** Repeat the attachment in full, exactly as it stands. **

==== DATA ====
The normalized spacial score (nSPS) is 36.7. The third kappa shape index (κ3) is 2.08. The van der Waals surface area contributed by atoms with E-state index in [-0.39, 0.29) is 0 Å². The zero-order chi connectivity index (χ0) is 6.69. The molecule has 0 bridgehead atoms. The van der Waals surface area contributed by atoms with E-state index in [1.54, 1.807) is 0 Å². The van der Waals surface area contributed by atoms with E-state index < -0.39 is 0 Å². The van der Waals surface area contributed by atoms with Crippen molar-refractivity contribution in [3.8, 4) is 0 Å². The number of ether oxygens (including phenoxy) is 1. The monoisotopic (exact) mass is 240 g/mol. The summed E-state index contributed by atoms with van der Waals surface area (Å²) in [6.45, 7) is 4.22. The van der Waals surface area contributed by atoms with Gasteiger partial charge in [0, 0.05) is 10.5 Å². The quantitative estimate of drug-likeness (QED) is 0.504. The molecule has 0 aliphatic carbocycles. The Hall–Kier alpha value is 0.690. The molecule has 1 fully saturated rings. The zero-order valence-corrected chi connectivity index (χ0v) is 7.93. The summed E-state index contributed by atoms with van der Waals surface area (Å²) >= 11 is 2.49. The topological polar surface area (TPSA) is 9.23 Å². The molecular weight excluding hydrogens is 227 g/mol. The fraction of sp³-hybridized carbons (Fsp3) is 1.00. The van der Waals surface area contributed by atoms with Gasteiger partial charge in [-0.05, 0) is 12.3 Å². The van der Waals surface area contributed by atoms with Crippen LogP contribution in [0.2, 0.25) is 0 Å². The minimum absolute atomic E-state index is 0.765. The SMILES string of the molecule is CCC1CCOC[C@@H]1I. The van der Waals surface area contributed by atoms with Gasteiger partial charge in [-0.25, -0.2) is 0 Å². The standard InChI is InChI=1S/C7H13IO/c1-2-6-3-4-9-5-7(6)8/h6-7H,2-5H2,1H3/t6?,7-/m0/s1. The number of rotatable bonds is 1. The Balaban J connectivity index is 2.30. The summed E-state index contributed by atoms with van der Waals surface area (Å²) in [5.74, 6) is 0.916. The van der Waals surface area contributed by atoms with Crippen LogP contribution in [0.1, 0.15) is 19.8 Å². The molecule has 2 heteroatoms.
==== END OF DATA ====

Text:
The normalized spacial score (nSPS) is 36.7. The third kappa shape index (κ3) is 2.08. The van der Waals surface area contributed by atoms with E-state index in [-0.39, 0.29) is 0 Å². The zero-order chi connectivity index (χ0) is 6.69. The molecule has 0 bridgehead atoms. The van der Waals surface area contributed by atoms with E-state index in [1.54, 1.807) is 0 Å². The van der Waals surface area contributed by atoms with E-state index < -0.39 is 0 Å². The van der Waals surface area contributed by atoms with Crippen molar-refractivity contribution in [3.8, 4) is 0 Å². The number of ether oxygens (including phenoxy) is 1. The monoisotopic (exact) mass is 240 g/mol. The summed E-state index contributed by atoms with van der Waals surface area (Å²) in [6.45, 7) is 4.22. The van der Waals surface area contributed by atoms with Gasteiger partial charge in [0, 0.05) is 10.5 Å². The quantitative estimate of drug-likeness (QED) is 0.504. The molecule has 0 aliphatic carbocycles. The Hall–Kier alpha value is 0.690. The molecule has 1 fully saturated rings. The zero-order valence-corrected chi connectivity index (χ0v) is 7.93. The summed E-state index contributed by atoms with van der Waals surface area (Å²) >= 11 is 2.49. The topological polar surface area (TPSA) is 9.23 Å². The molecular weight excluding hydrogens is 227 g/mol. The fraction of sp³-hybridized carbons (Fsp3) is 1.00. The van der Waals surface area contributed by atoms with Gasteiger partial charge in [-0.05, 0) is 12.3 Å². The van der Waals surface area contributed by atoms with Crippen LogP contribution in [0.2, 0.25) is 0 Å². The minimum absolute atomic E-state index is 0.765. The SMILES string of the molecule is CCC1CCOC[C@@H]1I. The van der Waals surface area contributed by atoms with Gasteiger partial charge in [-0.25, -0.2) is 0 Å². The standard InChI is InChI=1S/C7H13IO/c1-2-6-3-4-9-5-7(6)8/h6-7H,2-5H2,1H3/t6?,7-/m0/s1. The number of rotatable bonds is 1. The Balaban J connectivity index is 2.30. The summed E-state index contributed by atoms with van der Waals surface area (Å²) in [5.74, 6) is 0.916. The van der Waals surface area contributed by atoms with Crippen LogP contribution in [0.1, 0.15) is 19.8 Å². The molecule has 2 heteroatoms.